Results 1 to 3 of 3

Math Help - proving the limit

  1. #1
    Member
    Joined
    Jan 2010
    Posts
    88

    proving the limit

    Consider the sequence
    {√n(√(n + 1)-√n)} where n>=1 . If the limit exists, find it using ideas
    from first year, and then carefully prove that the limit is indeed your choice. If not, prove
    that the limit does not exist.
    Using first year ideas i found the limit to be 0. I am still working on the question but not really getting anywhere.. Any help would be nice
    Follow Math Help Forum on Facebook and Google+

  2. #2
    MHF Contributor

    Joined
    Aug 2006
    Posts
    18,605
    Thanks
    1573
    Awards
    1
    The limit is \frac{1}{2} not 0.
    Follow Math Help Forum on Facebook and Google+

  3. #3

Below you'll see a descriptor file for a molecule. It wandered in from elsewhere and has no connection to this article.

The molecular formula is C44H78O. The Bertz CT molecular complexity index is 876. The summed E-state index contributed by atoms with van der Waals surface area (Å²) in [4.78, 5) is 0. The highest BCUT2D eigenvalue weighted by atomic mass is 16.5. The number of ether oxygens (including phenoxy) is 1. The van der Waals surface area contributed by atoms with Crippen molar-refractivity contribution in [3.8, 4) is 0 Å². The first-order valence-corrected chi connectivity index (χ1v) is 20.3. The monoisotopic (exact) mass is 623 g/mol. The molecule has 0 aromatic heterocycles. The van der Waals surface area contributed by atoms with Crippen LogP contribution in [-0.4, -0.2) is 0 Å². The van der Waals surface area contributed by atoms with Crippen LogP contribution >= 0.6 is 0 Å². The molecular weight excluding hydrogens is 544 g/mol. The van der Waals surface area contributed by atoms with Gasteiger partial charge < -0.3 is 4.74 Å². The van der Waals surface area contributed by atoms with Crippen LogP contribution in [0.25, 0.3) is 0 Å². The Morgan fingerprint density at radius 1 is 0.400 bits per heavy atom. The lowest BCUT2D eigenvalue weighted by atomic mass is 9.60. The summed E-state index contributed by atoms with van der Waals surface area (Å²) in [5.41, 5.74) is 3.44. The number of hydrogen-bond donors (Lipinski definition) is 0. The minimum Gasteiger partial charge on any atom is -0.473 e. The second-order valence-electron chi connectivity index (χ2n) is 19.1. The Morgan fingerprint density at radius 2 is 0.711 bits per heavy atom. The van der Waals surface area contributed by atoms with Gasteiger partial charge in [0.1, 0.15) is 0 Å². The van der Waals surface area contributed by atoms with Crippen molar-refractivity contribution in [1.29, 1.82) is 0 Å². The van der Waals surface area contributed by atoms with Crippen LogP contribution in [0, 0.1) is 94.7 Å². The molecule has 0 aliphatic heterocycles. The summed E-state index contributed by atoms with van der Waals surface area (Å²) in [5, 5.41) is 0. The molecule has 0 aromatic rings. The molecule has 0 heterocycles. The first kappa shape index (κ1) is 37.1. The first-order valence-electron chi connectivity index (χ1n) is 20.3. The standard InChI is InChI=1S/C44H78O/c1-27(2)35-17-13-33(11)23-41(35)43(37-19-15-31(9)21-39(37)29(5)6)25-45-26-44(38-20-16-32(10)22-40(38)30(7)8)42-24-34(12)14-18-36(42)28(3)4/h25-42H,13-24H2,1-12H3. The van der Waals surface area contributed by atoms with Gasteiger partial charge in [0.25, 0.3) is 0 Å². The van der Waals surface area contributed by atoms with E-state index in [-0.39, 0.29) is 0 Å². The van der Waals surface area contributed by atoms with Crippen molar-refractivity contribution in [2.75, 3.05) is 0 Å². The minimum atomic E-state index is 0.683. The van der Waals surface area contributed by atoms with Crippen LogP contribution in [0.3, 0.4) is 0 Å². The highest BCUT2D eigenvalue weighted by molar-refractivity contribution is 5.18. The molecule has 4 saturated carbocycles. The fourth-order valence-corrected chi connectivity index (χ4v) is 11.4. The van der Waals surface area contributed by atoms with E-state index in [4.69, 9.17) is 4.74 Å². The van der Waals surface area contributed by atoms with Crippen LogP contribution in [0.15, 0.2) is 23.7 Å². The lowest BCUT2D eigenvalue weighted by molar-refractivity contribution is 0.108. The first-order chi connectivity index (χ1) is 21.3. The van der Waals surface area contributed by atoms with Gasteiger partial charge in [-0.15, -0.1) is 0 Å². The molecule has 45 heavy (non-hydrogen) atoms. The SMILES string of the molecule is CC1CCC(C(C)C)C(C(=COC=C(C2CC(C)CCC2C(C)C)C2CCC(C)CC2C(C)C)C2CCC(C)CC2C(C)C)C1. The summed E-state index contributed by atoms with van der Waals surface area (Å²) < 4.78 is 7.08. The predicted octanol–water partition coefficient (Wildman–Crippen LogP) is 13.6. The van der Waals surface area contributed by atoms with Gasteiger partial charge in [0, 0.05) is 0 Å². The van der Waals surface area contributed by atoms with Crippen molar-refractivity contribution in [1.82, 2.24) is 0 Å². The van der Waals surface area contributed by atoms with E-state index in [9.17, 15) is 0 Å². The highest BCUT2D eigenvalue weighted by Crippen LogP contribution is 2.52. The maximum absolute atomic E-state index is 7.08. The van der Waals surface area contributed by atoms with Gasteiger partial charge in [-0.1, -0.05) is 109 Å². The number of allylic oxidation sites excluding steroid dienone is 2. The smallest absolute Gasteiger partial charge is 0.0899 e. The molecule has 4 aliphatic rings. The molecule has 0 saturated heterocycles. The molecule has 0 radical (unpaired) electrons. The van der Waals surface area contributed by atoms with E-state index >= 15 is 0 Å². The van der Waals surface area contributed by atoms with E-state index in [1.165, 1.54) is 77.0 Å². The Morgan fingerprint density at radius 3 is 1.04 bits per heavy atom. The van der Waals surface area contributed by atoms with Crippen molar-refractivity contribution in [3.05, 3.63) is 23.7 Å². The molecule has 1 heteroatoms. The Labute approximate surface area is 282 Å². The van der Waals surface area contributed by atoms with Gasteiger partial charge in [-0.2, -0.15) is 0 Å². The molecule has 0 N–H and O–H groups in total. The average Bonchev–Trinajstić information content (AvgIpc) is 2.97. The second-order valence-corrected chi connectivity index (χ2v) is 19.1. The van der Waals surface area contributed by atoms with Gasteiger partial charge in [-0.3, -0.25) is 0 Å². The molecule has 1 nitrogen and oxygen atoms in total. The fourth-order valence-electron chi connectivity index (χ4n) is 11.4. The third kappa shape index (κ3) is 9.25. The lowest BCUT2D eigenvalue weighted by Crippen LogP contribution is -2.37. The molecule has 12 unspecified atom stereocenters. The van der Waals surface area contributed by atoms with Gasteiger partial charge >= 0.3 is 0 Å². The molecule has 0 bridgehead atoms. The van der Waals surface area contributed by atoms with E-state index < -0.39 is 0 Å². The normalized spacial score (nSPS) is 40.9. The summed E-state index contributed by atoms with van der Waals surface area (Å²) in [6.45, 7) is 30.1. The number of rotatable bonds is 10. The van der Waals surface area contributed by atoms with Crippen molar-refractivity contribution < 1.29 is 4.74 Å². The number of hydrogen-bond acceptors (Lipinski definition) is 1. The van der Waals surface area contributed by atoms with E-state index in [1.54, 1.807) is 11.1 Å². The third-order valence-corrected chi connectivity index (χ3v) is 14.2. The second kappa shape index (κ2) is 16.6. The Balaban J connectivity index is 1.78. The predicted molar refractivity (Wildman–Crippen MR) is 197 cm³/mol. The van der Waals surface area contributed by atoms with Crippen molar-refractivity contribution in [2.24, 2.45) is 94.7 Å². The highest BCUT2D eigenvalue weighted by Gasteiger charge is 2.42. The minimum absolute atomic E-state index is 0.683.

Member
    Joined
    Jan 2010
    Posts
    88
    Yea you are right it is 0.5.. How can I prove that it is upper bounded because that seems like the best way to prove it converges
    Follow Math Help Forum on Facebook and Google+

Similar Math Help Forum Discussions

  1. Proving limit
    Posted in the Differential Geometry Forum
    Replies: 4
    Last Post: April 6th 2011, 12:38 AM
  2. Proving Limit
    Posted in the Calculus Forum
    Replies: 11
    Last Post: January 25th 2011, 09:50 PM
  3. Proving a limit.
    Posted in the Calculus Forum
    Replies: 4
    Last Post: September 22nd 2009, 08:55 PM
  4. Proving a limit
    Posted in the Differential Geometry Forum
    Replies: 1
    Last Post: September 22nd 2009, 09:42 AM
  5. Proving the limit...
    Posted in the Calculus Forum
    Replies: 5
    Last Post: June 17th 2009, 06:18 PM

Search Tags


/mathhelpforum @mathhelpforum